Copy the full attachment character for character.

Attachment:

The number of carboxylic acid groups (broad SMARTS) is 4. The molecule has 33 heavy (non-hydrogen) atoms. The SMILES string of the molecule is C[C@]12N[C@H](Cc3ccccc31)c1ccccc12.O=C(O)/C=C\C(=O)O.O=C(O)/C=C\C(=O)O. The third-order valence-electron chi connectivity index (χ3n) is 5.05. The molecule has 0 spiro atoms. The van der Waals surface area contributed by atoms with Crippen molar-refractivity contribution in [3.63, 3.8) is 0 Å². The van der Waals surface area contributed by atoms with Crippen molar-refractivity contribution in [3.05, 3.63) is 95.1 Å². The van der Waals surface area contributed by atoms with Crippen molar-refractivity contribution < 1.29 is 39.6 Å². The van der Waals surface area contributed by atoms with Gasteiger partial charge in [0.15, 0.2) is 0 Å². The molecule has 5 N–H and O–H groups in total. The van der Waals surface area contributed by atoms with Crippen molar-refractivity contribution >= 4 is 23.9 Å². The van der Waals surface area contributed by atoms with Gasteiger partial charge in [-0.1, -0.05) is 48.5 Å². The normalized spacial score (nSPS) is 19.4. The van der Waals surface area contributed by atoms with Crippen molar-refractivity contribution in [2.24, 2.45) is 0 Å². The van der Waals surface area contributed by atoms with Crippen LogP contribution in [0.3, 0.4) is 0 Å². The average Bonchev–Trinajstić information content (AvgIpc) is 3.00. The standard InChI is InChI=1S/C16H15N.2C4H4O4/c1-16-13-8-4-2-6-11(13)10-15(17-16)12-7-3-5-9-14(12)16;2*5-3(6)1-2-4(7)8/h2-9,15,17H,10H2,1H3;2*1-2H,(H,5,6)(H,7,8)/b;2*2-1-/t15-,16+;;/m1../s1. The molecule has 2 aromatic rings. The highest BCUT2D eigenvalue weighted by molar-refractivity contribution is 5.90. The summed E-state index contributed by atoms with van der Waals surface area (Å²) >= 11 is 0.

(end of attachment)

The number of carboxylic acid groups (broad SMARTS) is 4. The molecule has 33 heavy (non-hydrogen) atoms. The SMILES string of the molecule is C[C@]12N[C@H](Cc3ccccc31)c1ccccc12.O=C(O)/C=C\C(=O)O.O=C(O)/C=C\C(=O)O. The third-order valence-electron chi connectivity index (χ3n) is 5.05. The molecule has 0 spiro atoms. The van der Waals surface area contributed by atoms with Crippen molar-refractivity contribution in [3.63, 3.8) is 0 Å². The van der Waals surface area contributed by atoms with Crippen molar-refractivity contribution in [3.05, 3.63) is 95.1 Å². The van der Waals surface area contributed by atoms with Crippen molar-refractivity contribution < 1.29 is 39.6 Å². The van der Waals surface area contributed by atoms with Gasteiger partial charge in [0.15, 0.2) is 0 Å². The molecule has 5 N–H and O–H groups in total. The van der Waals surface area contributed by atoms with Crippen molar-refractivity contribution >= 4 is 23.9 Å². The van der Waals surface area contributed by atoms with Gasteiger partial charge in [-0.1, -0.05) is 48.5 Å². The normalized spacial score (nSPS) is 19.4. The van der Waals surface area contributed by atoms with Crippen molar-refractivity contribution in [2.24, 2.45) is 0 Å². The van der Waals surface area contributed by atoms with Crippen LogP contribution in [0.3, 0.4) is 0 Å². The average Bonchev–Trinajstić information content (AvgIpc) is 3.00. The standard InChI is InChI=1S/C16H15N.2C4H4O4/c1-16-13-8-4-2-6-11(13)10-15(17-16)12-7-3-5-9-14(12)16;2*5-3(6)1-2-4(7)8/h2-9,15,17H,10H2,1H3;2*1-2H,(H,5,6)(H,7,8)/b;2*2-1-/t15-,16+;;/m1../s1. The molecule has 2 aromatic rings. The highest BCUT2D eigenvalue weighted by molar-refractivity contribution is 5.90. The summed E-state index contributed by atoms with van der Waals surface area (Å²) >= 11 is 0.